Confronting Reformed Churches with the Issue of the Offer
Bringing the issue of the well-meant offer before the CRC, indeed before the entire English-speaking Reformed church world, is the real importance of the two articles in the CTJ. Vindication of Herman Hoeksema is of no fundamental importance. The PRC do not need encouragement from men to maintain the grand truths of sovereign, particular grace, welcome as the encouragement may be. But promotion of the truth that God’s grace in the gospel of Christ is sovereign and particular, that is, that God’s grace is truly grace, is of fundamental importance. Both articles promote the gospel of grace. Dr. Bolt’s article does this by showing that Hoeksema’s expulsion from the CRC may not be dismissed as the discipline of a hard-headed schismatic. Rather, it was unjust ecclesiastical punishment of an honorable defense especially of particular grace in the preaching of the gospel. Blacketer’s article promotes the truth of grace by its devastating indictment of the well-meant offer as the Arminian doctrine of the gospel-call. Thus the two articles confront, not only the CRC but also many other Reformed and Presbyterian churches with the calling to re-examine the well-meant offer. For many Reformed and Presbyterian churches have embraced the well-meant offer as Reformed orthodoxy. A number of them have done so under the influence of the CRC. Out of this re-examination of the well-meant offer great good can come, if God will bless the study with the Spirit of truth. There could be the purification of the confession of the churches from the foreign, corrupting element of a love of God in Christ for every human and a desire of God to save every human. There would then be solid advancement of genuine ecumenicity among Reformed and Presbyterian churches.
Clarifying the Issue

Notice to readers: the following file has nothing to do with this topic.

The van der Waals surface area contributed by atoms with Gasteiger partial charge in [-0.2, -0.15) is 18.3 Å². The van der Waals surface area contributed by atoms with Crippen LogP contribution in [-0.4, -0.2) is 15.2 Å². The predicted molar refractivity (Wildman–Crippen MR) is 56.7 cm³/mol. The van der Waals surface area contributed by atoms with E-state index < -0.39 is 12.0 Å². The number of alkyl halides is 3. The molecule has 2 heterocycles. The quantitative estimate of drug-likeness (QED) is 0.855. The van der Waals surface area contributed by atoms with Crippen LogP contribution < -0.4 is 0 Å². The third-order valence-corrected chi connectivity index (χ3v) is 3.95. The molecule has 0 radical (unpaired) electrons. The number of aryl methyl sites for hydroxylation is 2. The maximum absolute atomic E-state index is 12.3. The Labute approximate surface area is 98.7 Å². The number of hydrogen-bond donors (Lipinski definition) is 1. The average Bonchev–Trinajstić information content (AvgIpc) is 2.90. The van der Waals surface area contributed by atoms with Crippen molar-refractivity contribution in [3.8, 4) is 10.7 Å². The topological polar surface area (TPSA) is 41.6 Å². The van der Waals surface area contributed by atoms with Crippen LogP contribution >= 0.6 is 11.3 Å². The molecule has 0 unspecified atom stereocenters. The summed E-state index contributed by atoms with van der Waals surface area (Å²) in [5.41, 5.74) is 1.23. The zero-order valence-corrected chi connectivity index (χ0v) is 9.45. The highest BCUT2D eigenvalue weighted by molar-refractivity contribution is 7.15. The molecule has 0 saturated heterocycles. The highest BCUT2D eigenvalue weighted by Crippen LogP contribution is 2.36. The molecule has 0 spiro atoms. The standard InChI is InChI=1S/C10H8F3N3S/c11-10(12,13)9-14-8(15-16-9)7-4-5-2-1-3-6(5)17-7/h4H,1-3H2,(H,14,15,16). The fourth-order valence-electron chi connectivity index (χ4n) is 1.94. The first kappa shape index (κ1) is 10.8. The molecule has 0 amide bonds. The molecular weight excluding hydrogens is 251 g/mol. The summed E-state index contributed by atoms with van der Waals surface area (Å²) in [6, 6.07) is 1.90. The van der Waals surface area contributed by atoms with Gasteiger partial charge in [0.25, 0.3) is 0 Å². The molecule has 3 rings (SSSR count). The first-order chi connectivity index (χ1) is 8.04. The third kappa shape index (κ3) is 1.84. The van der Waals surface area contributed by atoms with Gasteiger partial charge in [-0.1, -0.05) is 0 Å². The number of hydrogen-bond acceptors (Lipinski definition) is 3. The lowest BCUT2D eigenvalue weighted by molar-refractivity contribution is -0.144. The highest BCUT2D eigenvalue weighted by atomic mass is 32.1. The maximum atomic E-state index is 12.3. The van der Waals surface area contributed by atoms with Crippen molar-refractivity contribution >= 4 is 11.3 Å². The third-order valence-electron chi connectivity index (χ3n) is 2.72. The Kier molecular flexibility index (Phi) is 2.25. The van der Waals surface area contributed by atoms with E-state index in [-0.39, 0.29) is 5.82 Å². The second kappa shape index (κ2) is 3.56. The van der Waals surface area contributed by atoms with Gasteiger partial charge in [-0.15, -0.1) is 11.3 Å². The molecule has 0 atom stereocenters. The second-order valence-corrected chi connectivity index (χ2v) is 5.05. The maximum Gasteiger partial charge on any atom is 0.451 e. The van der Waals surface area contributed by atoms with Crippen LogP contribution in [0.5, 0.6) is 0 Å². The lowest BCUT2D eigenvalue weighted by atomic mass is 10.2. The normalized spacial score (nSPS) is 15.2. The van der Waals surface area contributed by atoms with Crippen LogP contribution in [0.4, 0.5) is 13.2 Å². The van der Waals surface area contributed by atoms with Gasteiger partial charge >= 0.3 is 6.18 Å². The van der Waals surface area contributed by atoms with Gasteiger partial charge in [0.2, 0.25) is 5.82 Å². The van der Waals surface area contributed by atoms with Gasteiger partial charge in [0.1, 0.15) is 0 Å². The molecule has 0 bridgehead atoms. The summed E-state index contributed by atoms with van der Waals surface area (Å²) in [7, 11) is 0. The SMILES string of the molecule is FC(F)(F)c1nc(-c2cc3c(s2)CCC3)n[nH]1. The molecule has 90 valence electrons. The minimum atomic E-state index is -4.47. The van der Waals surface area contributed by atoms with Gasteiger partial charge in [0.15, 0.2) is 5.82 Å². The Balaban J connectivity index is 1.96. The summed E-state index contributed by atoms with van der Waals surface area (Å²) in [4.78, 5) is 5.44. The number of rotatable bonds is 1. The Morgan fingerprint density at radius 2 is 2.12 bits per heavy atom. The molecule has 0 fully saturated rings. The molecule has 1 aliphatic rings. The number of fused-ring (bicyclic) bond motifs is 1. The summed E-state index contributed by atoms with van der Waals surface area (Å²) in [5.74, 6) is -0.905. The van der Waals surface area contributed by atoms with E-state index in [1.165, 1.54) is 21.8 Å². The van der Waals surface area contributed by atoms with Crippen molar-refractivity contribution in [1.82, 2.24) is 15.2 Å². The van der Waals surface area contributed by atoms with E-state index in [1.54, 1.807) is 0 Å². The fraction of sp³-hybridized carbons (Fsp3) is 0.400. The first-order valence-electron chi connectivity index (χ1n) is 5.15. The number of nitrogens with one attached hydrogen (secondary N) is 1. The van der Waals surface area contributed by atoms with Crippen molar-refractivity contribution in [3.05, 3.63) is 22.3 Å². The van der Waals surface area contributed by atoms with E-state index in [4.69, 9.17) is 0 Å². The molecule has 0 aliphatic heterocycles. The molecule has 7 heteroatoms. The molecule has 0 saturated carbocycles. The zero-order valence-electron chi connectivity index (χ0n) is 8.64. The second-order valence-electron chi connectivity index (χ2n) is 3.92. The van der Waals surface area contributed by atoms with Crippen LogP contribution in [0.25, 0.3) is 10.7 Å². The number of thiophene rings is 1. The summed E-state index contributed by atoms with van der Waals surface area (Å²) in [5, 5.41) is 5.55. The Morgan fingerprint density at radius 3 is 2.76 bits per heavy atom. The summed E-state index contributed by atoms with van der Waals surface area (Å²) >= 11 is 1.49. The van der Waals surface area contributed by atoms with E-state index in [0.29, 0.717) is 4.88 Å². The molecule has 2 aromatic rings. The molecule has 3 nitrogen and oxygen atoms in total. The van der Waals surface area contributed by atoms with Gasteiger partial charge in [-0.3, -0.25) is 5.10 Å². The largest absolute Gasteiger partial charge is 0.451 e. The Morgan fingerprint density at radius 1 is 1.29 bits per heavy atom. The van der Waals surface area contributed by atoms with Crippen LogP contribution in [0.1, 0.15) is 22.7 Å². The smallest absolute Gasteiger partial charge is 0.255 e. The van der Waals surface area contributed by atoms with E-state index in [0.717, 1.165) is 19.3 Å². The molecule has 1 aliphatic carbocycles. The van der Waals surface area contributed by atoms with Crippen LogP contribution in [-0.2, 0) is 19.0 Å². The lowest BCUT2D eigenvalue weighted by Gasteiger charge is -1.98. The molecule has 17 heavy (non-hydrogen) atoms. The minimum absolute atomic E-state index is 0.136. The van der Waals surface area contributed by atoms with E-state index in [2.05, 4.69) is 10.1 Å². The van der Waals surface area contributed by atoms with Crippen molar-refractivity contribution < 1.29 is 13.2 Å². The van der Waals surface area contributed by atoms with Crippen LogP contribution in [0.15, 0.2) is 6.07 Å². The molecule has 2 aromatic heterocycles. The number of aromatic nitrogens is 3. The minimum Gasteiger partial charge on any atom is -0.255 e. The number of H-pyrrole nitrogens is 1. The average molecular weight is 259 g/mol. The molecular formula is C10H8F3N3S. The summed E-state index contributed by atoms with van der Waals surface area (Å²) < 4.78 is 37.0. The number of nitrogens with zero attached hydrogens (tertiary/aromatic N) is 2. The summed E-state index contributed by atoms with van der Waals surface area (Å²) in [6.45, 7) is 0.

Dr. Blacketer’s article does real service to the promotion of the truth by clarifying the issues regarding the well-meant offer. The well-meant offer teaches, and practices, a love of God in Christ for all to whom the gospel comes, a love that sincerely desires the salvation of every one of them. No longer can Reformed theologians misrepresent opposition to the offer as unwillingness to preach to all and to summon all to repentance and faith. The well-meant offer confuses a distinction concerning the will of God that is basic both in Scripture and in the Reformed tradition: the will of God’s decree and the will of God’s command. By making God’s command, “Believe on Christ!” inherently an expression of God’s gracious wish, or loving desire, to save all to whom the command comes, the well-meant offer confuses the command with the decree. Thus, the well-meant offer negates the decree of predestination according to which God graciously wishes and lovingly desires the salvation only of some who hear the gospel. The well-meant offer assumes that the fathers of Dordt meant by the “serious call” of the gospel the same thing as did the Arminians. But if this were so, the delegates at Dordt contradicted in their explanation of the “serious call” everything they taught elsewhere in the Canons concerning the particular, sovereign grace of God. Besides, the Arminians’ own confession concerning the call, which Blacketer quotes, shows plainly enough that they understood very well that the Reformed conception of the external call excluded any desire of God for the salvation of the reprobate. In this connection, Blacketer lays to rest (finally, I hope) the superficial notion that the term “offer,” which is used of the call both by the Canons of Dordt and by the Westminster Confession of Faith, had for Reformed orthodoxy in the seventeenth century the same meaning that it has for Billy Graham in the twentieth century. Blacketer points out that the well-meant offer of Christ and salvation necessarily is grounded in the atonement. He asks, repeatedly, “How can that which is not actually acquired or intended for the reprobate be offered to them with the desire that they accept it? In other words, how can Christ be offered to the reprobate, when in fact he has not been offered for them?” The history of dogma supports Blacketer’s insight. Committed as they were to the well-meant offer, the Marrowmen of Scotland had to preach universal atonement, saying to every man, “Christ is dead for you.” It was inevitable that Christian Reformed theologian Harold Dekker would argue from the well-meant offer to universal atonement. Blacketer notes also that, as Hoeksema had suggested earlier, the well-meant offer found ready acceptance in the CRC through the covenant doctrine of William Heyns. For many years, Heyns had taught Christian Reformed seminarians that God is gracious to all children of believing parents. In the wider Reformed community today, the well-meant offer is closely linked to a doctrine of the covenant that refuses to apply election and reprobation to the physical children of godly parents, but rather insists that God on His part is gracious to them all, graciously promises salvation to them all, and lovingly desires the salvation of them all. Universal, resistible grace in the sphere of the covenant leads to universal, resistible grace in the widest sphere of the preaching of the gospel. In the light of these clarifications, the articles in the CTJ call Reformed churches to discuss the issue of the well-meant offer. The articles are not the polemic of the PRC. They are scholarly articles by reputable Christian Reformed theologians. Will the Reformed churches take note, and will they take up the discussion?